We receive the signal to start going up, and this is when I find out that the rapid descent has not only made things very hard on Stef, it has also confused me. Because instead of removing air from my buoyancy control device (BCD), as you're meant to do, I add a bit of air to mine. As you ascend, air expands and becomes more buoyant. So when I get to the depth for the first decompression stop, my BCD has become too buoyant, and I just keep going. I see Stef getting further away below me, and assume that she's descending again, so I start swimming down to get her. But then she keeps getting further away, and quickly, and suddenly my legs are out of the water. I've completely blown past the decompression stop and the safety stop, and am now floating on top of the water watching everyone else do the safety stop I was supposed to be doing.
When you dive, as soon as you break the surface of the water the dive is over. But I know that the safety stop was important, so I want to get back down there. A really strange thing happens though: I am somehow physically incapable of getting back under the water. I empty all the air out of my BCD, I try literally pulling myself down the rope - nothing works. I've never experienced that before. Eventually everyone else finishes the safety stop, and they return to the surface. If anyone saw me there early, they didn't say anything about it.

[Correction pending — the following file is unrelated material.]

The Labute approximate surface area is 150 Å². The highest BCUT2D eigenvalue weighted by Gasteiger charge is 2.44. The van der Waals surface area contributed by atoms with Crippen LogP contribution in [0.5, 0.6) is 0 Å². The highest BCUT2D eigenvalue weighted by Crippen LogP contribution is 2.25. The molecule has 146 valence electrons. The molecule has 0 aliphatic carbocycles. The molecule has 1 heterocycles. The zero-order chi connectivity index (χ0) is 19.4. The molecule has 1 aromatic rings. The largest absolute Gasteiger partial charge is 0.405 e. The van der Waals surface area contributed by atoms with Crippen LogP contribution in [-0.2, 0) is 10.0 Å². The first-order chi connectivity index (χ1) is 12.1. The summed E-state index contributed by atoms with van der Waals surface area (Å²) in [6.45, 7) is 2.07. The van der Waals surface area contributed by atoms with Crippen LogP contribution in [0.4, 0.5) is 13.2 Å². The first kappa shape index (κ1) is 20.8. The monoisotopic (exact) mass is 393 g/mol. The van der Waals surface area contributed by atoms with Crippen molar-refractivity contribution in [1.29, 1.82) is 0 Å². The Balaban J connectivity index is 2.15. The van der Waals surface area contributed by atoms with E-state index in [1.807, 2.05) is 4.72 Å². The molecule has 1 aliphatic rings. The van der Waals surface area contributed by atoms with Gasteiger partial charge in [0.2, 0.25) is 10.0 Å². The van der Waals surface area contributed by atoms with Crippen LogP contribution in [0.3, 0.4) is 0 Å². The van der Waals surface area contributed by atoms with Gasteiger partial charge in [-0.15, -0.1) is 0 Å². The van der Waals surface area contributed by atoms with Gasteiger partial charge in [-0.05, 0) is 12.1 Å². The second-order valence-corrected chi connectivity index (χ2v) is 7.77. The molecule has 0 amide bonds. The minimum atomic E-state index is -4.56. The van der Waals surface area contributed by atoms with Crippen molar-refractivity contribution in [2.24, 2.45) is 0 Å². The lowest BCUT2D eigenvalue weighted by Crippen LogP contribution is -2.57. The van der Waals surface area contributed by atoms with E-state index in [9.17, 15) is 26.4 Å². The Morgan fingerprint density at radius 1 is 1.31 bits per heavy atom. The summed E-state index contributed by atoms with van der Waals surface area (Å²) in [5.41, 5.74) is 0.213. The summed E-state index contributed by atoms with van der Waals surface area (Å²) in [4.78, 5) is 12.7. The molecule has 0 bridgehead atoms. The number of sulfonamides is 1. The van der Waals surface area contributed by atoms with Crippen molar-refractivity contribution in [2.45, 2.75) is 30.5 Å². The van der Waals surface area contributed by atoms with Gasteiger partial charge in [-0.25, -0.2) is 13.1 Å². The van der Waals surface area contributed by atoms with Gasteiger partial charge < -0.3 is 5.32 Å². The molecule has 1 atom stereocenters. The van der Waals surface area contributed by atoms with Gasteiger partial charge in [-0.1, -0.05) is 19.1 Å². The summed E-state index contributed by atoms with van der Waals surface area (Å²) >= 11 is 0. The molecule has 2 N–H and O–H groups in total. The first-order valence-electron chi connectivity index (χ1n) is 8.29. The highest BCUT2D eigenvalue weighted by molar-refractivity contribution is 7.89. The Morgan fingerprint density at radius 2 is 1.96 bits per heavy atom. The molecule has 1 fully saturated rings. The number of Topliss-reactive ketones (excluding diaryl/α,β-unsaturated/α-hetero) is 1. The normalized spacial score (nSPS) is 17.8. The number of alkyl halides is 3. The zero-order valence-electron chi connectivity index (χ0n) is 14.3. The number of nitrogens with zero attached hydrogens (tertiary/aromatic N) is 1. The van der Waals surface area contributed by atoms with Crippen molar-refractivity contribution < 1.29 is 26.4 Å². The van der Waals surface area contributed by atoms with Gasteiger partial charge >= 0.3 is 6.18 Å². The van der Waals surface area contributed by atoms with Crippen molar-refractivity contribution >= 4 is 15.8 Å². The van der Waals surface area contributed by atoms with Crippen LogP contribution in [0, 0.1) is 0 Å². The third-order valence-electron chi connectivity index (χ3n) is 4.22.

After everyone else crests the surface, I remove my dive mask and spit out the phlegm, as I always have to do (diving gives you cottonmouth). Turns out there's blood in it. So I say "well, that's just great." What happened was obvious: the rapid decompression from surfacing so quickly burst something in my sinuses. Now I need to deal with it.
We get back on the boat, and I sit down on the bench, and one of the crew members comes over and points to my nose and says "You've got a bit of blood there." In that voice of unfortunate resignation we all have, I say "Yeah, I know." Then I ask him to bring me some toilet paper to stick up my nose so I can clean myself up. I spot Stef at the other side of the boat, move to her and sit down, and ask how she's doing. She sees my nose, points to it, and asks how I'm doing. Neither of us made the second dive.